: In some tissues certain genes are expressed at very high levels, for example hemoglobin and fibrinogen in blood or collagens in connective tissue. Presumably, the abundance of fragments from such genes increases the chance of unrelated molecules sticking together, which may cause the reverse transcriptase enzyme to switch templates. These processes generate a large amount of chimeric fragments in vitro. Such artifactual fusions can be recognized as an extraordinary number of events with breakpoints within exons (rather than at exon boundaries, which is more common for true predictions). This filter eliminates events with genes that are highly expressed (top 0.2%) and have an unbalanced number of split-reads vs. discordant mates or that have an excessive amount of intra-exonic breakpoints.
: This filter recovers events discarded due to a low number of supporting reads, given that both breakpoints of the event are at splice-sites and there is at least one additional event linking the same pair of genes.
: If there are multiple breakpoints detected between the same pair of genes, this filter discards all but the most credible one. Events with split reads in both genes are preferred over events with only discordant mates, because in the latter case, the precise breakpoint is unknown. Moreover, events with a higher number of supporting reads are favored.
: Most fusions between neighboring genes on the same strand are read-through fusions and not a result of a genomic deletion. Read-through fusions are very abundant in normal tissue and mostly not associated with cancer. To select for fusions that really arise from focal deletions in the genome and not from read-through transcription, this filter discards events where the breakpoints are close to the margins of a gene. The rationale behind this filtering criterion is that read-through fusions mostly occur between the first/last exons of neighboring genes (thus the breakpoints are near the margins of the two genes) and, in contrast, fusions arising from genomic deletions mostly have their breakpoints in the center of a gene, because focal deletions usually knock out a big part of a gene rather than just the first/last exon.
: Occassionally, a genomic rearrangement produces multiple alternatively spliced transcripts, all of which are low expressed and therefore discarded by the filters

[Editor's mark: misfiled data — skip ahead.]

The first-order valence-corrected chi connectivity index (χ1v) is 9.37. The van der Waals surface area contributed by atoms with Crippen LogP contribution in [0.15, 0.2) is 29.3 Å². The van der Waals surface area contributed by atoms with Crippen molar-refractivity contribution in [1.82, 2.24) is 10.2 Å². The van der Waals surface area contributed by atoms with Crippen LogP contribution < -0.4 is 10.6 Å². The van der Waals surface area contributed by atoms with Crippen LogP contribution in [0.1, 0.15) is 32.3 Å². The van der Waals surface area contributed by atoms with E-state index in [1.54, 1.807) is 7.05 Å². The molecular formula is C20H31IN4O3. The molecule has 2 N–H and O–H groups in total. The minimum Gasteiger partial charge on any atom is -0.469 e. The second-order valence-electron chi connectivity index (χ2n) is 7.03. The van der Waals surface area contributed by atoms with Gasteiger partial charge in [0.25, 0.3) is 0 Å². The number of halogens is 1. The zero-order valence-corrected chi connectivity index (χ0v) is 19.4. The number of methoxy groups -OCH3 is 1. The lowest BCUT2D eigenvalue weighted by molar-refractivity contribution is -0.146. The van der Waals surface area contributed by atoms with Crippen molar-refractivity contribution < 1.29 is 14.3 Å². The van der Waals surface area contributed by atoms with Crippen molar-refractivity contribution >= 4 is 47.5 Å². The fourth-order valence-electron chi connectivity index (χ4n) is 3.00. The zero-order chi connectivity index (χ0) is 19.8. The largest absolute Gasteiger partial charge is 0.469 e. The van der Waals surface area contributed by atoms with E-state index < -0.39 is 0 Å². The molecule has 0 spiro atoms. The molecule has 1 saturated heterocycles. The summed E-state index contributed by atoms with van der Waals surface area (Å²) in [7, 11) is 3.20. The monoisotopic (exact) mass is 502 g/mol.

min_support. This filter recovers events that were discarded due to too few supporting reads, under the circumstances that there are many events between a pair of genes with at least one of the breakpoints at splice-sites. All events between the pair of genes with at least one spliced breakpoint are recovered.
: This filter removes events with low confidence if they are not confirmed by structural variant calls obtained from whole-genome sequencing. A file with structural variant calls can be supplied via the parameter
: This filter removes events with breakpoint coordinates matching entries in the blacklist. If an event has no split-reads (but only discordant mates), the precise breakpoint coordinates are unknown. In this case, the event is discarded if the breakpoints are within a range of the insert size around the blacklisted coordinates.
: A chimeric read aligns to some part in one of the fused genes and to some part to the other gene. The anchor of a read is the longer aligned segment. It is more likely to be aligned correctly. True positives often have anchors in both fused genes, whereas alignment artifacts are frequently characterized by only a small segment aligning to one of the genes and all anchors to the other. If the cumulative length of aligned segments is short in one of the genes, the event is discarded. The minimum length can be set using the parameter
-A (default 23 bp).
: Theoretically, it should be impossible to observe fusions which only retain the 3' ends of the fusion partners, because the promoter would be missing. In reality, end-to-end fused transcripts are observed, albeit rarely. Most of them are false positives. Therefore, this filter discards such events, unless they have a lot of supporting reads, i.e., split-reads in both fusion partners or split-reads and discordant mates.
: For intronic and intragenic breakpoints as well as read-through fusions, this filter checks if there is some coverage in the vicinity of the breakpoint in the normal alignments. Only reads that are not chimeric are considered. When there are no non-chimeric reads near the breakpoint, this is indicative of an alignment artifact.
: This filter discards events between genes that have high sequence homology, which frequently leads to erroneous alignments. Homology is quantified by counting the number of shared 16-mers. If more than 30% of the k-mers are shared between the involved genes, the event is filtered. The threshold can be defined via the parameter
: Many alignment artifacts are caused by an excessive number of reference mismatches in close proximity due to sequencing errors or adjacent SNPs. STAR tends to clip reads when it encounters a cluster of mismatches. The clipped segment is then used for a chimeric alignment, which occassionally aligns elsewhere in the genome. The filter mismappers performs a sensitive realignment of both segments. If both segments can be aligned to the same gene (while allowing more mismatches than STAR does), the chimeric alignment is considered to be an artifact. When 80% or more of the supporting reads are classified as being aligned incorrectly, the event is discarded. The threshold can be adjusted using the parameter
: This filter recovers events which were discarded by previous filters due to few supporting reads, but which can be explained by genomic rearrangements as evidenced by structural variant calls obtained from whole-genome sequencing data. Arriba considers structural variant calls to match with breakpoints seen in transcriptomic data when the breakpoints are less then 100 kb apart (see parameter
-D) and the orientation of the genomic and transcriptomic breakpoints are identical.
: This filter searches for additional isoforms for those gene pairs that are predicted to be fused in proper orientation. Typically there is a major isoform which is expressed at a high level and a few low expressed isoforms.